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I have string as this is test for alternative. What I want to find is location of for. I know I could have done this using alert(myString.indexOf("for")), however I don't want to use indexOf.

Any idea/ suggestion for alternative?


Again, I need this done by Javascript only. No jQuery.. sadly :(

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"however I don't want to use indexOf." Why not? Without that information, the question is pretty strange. –  T.J. Crowder Dec 2 '12 at 12:25
Always include all relevant code and markup in the question itself, don't just link.… –  T.J. Crowder Dec 2 '12 at 12:26
@T.J.Crowder : I just wanted to know alternate way... that's it... any more questions for me? –  Fahim Parkar Dec 2 '12 at 12:29
@ Fahim: "I just wanted to know alternate way" Again, why? For what purpose? Is there any reason for needing an alternative? From the FAQ: "You should only ask practical, answerable questions based on actual problems that you face" –  T.J. Crowder Dec 2 '12 at 12:35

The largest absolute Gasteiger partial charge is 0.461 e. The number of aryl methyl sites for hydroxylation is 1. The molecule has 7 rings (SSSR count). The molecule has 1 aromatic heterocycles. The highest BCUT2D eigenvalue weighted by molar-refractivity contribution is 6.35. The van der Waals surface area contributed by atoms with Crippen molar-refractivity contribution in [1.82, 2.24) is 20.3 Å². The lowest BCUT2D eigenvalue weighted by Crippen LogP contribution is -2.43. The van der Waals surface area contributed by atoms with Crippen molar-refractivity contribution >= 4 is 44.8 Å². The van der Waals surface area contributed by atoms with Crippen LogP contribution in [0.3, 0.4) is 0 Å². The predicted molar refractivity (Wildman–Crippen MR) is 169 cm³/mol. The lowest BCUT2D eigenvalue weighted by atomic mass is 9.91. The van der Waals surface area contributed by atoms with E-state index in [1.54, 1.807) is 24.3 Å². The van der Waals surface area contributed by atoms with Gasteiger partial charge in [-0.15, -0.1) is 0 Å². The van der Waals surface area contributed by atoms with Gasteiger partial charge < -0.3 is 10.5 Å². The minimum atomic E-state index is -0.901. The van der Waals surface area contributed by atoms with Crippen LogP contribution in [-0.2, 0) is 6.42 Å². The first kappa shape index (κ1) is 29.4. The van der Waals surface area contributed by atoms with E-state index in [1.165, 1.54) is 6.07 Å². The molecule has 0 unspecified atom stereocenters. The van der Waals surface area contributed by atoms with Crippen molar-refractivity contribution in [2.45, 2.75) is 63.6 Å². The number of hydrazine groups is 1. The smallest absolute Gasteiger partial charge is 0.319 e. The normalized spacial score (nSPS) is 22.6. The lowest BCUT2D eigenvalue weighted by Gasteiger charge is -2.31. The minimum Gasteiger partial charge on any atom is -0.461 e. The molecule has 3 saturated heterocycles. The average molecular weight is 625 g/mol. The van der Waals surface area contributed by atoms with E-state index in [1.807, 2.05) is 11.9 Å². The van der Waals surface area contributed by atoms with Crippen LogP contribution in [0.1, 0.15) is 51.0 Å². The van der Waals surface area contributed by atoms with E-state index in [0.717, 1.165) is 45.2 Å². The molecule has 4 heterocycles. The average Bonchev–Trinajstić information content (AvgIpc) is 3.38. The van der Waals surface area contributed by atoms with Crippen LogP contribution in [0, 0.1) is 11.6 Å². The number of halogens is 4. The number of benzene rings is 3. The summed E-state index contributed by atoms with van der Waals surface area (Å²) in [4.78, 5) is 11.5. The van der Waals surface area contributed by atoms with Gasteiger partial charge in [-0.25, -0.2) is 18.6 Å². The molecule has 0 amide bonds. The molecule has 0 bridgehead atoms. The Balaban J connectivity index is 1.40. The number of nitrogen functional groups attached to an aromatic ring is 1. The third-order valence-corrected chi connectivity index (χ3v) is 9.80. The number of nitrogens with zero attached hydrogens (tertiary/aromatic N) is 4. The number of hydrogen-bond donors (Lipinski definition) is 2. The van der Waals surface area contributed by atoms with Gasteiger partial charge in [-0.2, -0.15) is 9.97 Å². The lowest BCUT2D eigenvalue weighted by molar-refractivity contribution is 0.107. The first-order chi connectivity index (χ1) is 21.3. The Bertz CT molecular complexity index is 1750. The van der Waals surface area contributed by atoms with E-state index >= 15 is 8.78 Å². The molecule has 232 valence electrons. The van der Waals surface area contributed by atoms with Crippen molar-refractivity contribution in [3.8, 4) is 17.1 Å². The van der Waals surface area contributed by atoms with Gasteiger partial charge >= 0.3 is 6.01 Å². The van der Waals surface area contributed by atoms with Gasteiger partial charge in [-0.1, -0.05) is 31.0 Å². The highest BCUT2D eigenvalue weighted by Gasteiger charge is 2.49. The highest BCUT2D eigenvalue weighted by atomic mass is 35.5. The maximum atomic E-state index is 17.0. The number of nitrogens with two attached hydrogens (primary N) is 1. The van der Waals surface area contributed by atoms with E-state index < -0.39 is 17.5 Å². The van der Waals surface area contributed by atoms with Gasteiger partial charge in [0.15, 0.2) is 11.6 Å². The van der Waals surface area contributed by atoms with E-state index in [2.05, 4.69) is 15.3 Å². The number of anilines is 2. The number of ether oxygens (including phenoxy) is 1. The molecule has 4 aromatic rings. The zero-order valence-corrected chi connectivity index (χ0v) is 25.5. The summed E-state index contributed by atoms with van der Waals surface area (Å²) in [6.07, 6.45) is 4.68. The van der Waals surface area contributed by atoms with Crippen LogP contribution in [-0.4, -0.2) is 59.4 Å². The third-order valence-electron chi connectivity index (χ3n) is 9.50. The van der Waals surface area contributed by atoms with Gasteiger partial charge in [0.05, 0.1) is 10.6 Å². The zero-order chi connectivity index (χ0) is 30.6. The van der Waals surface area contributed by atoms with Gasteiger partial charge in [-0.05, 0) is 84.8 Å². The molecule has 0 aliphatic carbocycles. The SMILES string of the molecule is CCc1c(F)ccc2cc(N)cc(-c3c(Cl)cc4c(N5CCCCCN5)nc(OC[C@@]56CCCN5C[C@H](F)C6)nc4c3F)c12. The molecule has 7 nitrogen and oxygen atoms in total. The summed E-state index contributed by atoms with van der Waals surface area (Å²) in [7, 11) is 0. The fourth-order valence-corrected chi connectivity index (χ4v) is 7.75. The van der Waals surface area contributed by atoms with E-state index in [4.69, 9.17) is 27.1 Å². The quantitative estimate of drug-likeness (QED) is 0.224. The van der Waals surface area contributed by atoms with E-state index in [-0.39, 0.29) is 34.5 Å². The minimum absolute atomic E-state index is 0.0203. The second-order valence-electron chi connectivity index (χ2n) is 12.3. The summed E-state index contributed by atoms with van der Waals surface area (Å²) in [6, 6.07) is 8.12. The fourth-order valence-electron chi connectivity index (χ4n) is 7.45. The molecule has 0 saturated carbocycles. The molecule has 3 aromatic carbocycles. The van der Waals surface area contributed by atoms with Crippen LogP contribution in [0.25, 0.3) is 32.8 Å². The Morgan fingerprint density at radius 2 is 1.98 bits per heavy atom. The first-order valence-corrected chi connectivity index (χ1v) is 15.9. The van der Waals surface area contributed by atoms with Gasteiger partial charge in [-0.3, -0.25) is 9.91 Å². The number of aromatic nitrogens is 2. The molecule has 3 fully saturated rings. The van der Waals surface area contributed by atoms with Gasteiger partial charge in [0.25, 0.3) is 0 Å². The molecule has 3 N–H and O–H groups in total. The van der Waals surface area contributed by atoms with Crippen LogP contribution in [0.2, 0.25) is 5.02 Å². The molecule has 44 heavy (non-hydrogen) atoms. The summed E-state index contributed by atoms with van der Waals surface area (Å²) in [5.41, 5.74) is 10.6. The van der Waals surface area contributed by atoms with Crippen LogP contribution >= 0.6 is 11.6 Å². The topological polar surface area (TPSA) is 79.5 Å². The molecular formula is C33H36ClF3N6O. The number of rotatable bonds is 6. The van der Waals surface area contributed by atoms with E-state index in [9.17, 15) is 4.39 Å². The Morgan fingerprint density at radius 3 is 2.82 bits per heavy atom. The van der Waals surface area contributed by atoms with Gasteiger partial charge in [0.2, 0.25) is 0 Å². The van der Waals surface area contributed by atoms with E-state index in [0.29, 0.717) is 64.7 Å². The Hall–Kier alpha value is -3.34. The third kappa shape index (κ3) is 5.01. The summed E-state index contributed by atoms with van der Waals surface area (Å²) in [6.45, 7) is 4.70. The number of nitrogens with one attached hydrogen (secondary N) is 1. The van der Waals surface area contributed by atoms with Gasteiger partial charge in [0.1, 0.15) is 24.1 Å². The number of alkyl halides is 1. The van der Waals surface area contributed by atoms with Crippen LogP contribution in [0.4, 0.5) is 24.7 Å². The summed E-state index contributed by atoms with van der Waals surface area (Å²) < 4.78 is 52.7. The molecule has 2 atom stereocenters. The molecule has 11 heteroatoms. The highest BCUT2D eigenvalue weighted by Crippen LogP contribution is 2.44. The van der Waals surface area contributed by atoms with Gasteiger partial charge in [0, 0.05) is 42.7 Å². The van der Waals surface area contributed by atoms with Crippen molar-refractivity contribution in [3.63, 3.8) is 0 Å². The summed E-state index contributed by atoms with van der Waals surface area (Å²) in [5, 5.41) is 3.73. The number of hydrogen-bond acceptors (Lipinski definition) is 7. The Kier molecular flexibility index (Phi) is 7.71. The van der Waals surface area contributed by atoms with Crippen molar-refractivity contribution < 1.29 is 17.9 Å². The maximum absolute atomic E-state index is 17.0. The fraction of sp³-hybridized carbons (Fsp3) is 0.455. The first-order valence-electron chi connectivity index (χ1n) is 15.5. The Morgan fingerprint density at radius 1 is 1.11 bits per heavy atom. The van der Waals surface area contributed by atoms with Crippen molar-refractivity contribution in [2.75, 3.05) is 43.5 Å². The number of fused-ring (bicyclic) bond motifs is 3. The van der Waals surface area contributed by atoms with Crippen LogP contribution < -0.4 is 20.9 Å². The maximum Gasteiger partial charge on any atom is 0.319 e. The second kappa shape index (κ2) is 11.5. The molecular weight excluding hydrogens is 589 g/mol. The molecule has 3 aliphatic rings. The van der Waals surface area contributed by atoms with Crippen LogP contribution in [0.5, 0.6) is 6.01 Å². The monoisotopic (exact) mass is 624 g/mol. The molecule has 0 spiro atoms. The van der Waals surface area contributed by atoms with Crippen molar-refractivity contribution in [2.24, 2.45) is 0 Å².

3 Answers 3

up vote 3 down vote accepted

"this is test for alternative".search("for")
>> 13
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thanks Barak :) –  Fahim Parkar Dec 2 '12 at 12:31
@FahimParkar: Note that search is not a direct replacement for indexOf. For example, "10 * 5 = 50".indexOf("*") is 3, but "10 * 5 = 50".search("*") throws an error. "Hi, my name is Joe.".indexOf(".") is 18 but "Hi, my name is Joe.".search(".") is 0. –  T.J. Crowder Dec 2 '12 at 12:36
@T.J.Crowder That is because search expects a regex argument. In your example, "Hi, my name is Joe.".search("\\.") yields the expected value of 18. To clarify, .search, expecting a RegEx, should not be directly fed a string (but it can be). So, the above expectation would normally be "Hi, my name is Joe.".search(/\./) –  Akiva Feb 26 '14 at 20:06
@Akiva: I know. The point is that it's not a direct replacement. –  T.J. Crowder Feb 26 '14 at 22:11

You could code your own indexOf ? You loop on the source string and on each character you check if it could be your searched word.

An untested version to give you an idea:

function myIndexOf(myString, word) {
    var len = myString.length;
    var wordLen = word.length;
    for(var i = 0; i < len; i++) {
        var j = 0;
        for(j = 0; j < wordLen; j++) {
            if(myString[i+j] != word[j]) {
        if(j == wordLen) {
            return i;

    return -1;
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Will this work for you?

String.prototype.regexIndexOf = function(regex, startpos) {
  var indexOf = this.substring(startpos || 0).search(regex);
  return (indexOf >= 0) ? (indexOf + (startpos || 0)) : indexOf;

See JSfiddle

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